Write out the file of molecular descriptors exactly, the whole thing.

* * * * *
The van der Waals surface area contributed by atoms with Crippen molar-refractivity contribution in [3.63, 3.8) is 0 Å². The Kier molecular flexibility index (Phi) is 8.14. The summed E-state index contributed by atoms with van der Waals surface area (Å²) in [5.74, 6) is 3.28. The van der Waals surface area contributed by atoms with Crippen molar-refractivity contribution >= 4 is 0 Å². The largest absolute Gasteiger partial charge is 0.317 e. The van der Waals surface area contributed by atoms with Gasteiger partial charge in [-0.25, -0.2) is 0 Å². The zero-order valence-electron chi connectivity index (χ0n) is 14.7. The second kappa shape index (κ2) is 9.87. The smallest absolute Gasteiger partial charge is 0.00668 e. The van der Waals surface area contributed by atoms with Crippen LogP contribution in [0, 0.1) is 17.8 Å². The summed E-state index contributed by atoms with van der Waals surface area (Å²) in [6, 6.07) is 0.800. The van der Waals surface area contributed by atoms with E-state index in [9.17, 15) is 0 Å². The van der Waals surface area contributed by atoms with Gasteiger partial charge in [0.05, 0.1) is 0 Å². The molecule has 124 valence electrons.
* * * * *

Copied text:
The van der Waals surface area contributed by atoms with Crippen molar-refractivity contribution in [3.63, 3.8) is 0 Å². The Kier molecular flexibility index (Phi) is 8.14. The summed E-state index contributed by atoms with van der Waals surface area (Å²) in [5.74, 6) is 3.28. The van der Waals surface area contributed by atoms with Crippen molar-refractivity contribution >= 4 is 0 Å². The largest absolute Gasteiger partial charge is 0.317 e. The van der Waals surface area contributed by atoms with Gasteiger partial charge in [-0.25, -0.2) is 0 Å². The zero-order valence-electron chi connectivity index (χ0n) is 14.7. The second kappa shape index (κ2) is 9.87. The smallest absolute Gasteiger partial charge is 0.00668 e. The van der Waals surface area contributed by atoms with Crippen LogP contribution in [0, 0.1) is 17.8 Å². The summed E-state index contributed by atoms with van der Waals surface area (Å²) in [6, 6.07) is 0.800. The van der Waals surface area contributed by atoms with E-state index in [9.17, 15) is 0 Å². The van der Waals surface area contributed by atoms with Gasteiger partial charge in [0.05, 0.1) is 0 Å². The molecule has 124 valence electrons.